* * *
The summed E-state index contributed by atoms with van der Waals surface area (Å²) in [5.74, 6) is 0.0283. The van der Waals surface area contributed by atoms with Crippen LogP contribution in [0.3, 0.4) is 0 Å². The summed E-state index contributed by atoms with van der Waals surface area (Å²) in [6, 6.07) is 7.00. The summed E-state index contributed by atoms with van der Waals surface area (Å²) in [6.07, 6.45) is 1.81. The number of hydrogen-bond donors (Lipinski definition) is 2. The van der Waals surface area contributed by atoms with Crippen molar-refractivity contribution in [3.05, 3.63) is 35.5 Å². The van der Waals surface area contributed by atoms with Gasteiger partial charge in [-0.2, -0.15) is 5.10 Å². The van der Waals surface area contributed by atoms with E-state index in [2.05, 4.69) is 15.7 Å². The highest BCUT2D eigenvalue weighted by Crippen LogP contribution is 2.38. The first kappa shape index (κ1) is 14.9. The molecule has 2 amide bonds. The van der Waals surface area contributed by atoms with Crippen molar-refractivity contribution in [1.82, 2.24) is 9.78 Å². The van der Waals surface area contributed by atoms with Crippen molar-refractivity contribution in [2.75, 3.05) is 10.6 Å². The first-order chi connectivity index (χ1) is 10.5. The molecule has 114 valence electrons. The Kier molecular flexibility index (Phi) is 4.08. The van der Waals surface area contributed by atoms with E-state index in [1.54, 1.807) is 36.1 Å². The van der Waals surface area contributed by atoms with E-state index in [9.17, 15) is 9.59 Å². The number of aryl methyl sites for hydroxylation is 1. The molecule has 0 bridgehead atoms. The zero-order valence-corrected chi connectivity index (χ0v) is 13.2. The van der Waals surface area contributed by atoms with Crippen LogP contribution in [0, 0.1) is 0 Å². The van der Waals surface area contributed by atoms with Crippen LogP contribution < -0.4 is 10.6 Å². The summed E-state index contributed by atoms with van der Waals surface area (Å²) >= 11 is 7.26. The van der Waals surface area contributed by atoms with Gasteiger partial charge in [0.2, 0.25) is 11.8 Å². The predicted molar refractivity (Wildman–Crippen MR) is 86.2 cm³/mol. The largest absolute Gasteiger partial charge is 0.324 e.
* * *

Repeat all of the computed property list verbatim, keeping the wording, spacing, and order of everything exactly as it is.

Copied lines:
The summed E-state index contributed by atoms with van der Waals surface area (Å²) in [5.74, 6) is 0.0283. The van der Waals surface area contributed by atoms with Crippen LogP contribution in [0.3, 0.4) is 0 Å². The summed E-state index contributed by atoms with van der Waals surface area (Å²) in [6, 6.07) is 7.00. The summed E-state index contributed by atoms with van der Waals surface area (Å²) in [6.07, 6.45) is 1.81. The number of hydrogen-bond donors (Lipinski definition) is 2. The van der Waals surface area contributed by atoms with Crippen molar-refractivity contribution in [3.05, 3.63) is 35.5 Å². The van der Waals surface area contributed by atoms with Gasteiger partial charge in [-0.2, -0.15) is 5.10 Å². The van der Waals surface area contributed by atoms with E-state index in [2.05, 4.69) is 15.7 Å². The highest BCUT2D eigenvalue weighted by Crippen LogP contribution is 2.38. The first kappa shape index (κ1) is 14.9. The molecule has 2 amide bonds. The van der Waals surface area contributed by atoms with Crippen molar-refractivity contribution in [1.82, 2.24) is 9.78 Å². The van der Waals surface area contributed by atoms with Crippen molar-refractivity contribution in [2.75, 3.05) is 10.6 Å². The first-order chi connectivity index (χ1) is 10.5. The molecule has 114 valence electrons. The Kier molecular flexibility index (Phi) is 4.08. The van der Waals surface area contributed by atoms with E-state index in [1.54, 1.807) is 36.1 Å². The van der Waals surface area contributed by atoms with E-state index in [9.17, 15) is 9.59 Å². The number of aryl methyl sites for hydroxylation is 1. The molecule has 0 bridgehead atoms. The zero-order valence-corrected chi connectivity index (χ0v) is 13.2. The van der Waals surface area contributed by atoms with Crippen LogP contribution in [0, 0.1) is 0 Å². The van der Waals surface area contributed by atoms with Crippen LogP contribution < -0.4 is 10.6 Å². The summed E-state index contributed by atoms with van der Waals surface area (Å²) >= 11 is 7.26. The van der Waals surface area contributed by atoms with Gasteiger partial charge in [0.2, 0.25) is 11.8 Å². The predicted molar refractivity (Wildman–Crippen MR) is 86.2 cm³/mol. The largest absolute Gasteiger partial charge is 0.324 e.